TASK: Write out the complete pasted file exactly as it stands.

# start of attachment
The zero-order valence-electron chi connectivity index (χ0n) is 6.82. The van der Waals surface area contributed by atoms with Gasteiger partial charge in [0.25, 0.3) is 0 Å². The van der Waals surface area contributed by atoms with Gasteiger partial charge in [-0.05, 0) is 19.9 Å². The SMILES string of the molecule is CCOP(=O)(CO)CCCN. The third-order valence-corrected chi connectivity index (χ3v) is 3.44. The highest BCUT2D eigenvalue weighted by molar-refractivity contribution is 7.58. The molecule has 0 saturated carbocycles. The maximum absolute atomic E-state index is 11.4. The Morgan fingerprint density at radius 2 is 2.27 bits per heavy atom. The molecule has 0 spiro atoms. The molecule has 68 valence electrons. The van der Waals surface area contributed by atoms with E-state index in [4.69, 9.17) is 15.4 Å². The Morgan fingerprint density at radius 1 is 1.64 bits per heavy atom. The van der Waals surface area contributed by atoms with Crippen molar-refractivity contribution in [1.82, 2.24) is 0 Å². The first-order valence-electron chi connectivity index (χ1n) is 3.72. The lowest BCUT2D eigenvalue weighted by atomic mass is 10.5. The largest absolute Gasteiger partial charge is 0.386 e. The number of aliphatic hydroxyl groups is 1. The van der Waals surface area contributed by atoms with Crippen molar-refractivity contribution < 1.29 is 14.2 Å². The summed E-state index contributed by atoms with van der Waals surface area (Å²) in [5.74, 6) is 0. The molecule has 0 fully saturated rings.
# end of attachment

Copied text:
The zero-order valence-electron chi connectivity index (χ0n) is 6.82. The van der Waals surface area contributed by atoms with Gasteiger partial charge in [0.25, 0.3) is 0 Å². The van der Waals surface area contributed by atoms with Gasteiger partial charge in [-0.05, 0) is 19.9 Å². The SMILES string of the molecule is CCOP(=O)(CO)CCCN. The third-order valence-corrected chi connectivity index (χ3v) is 3.44. The highest BCUT2D eigenvalue weighted by molar-refractivity contribution is 7.58. The molecule has 0 saturated carbocycles. The maximum absolute atomic E-state index is 11.4. The Morgan fingerprint density at radius 2 is 2.27 bits per heavy atom. The molecule has 0 spiro atoms. The molecule has 68 valence electrons. The van der Waals surface area contributed by atoms with E-state index in [4.69, 9.17) is 15.4 Å². The Morgan fingerprint density at radius 1 is 1.64 bits per heavy atom. The van der Waals surface area contributed by atoms with Crippen molar-refractivity contribution in [1.82, 2.24) is 0 Å². The first-order valence-electron chi connectivity index (χ1n) is 3.72. The lowest BCUT2D eigenvalue weighted by atomic mass is 10.5. The largest absolute Gasteiger partial charge is 0.386 e. The number of aliphatic hydroxyl groups is 1. The van der Waals surface area contributed by atoms with Crippen molar-refractivity contribution < 1.29 is 14.2 Å². The summed E-state index contributed by atoms with van der Waals surface area (Å²) in [5.74, 6) is 0. The molecule has 0 fully saturated rings.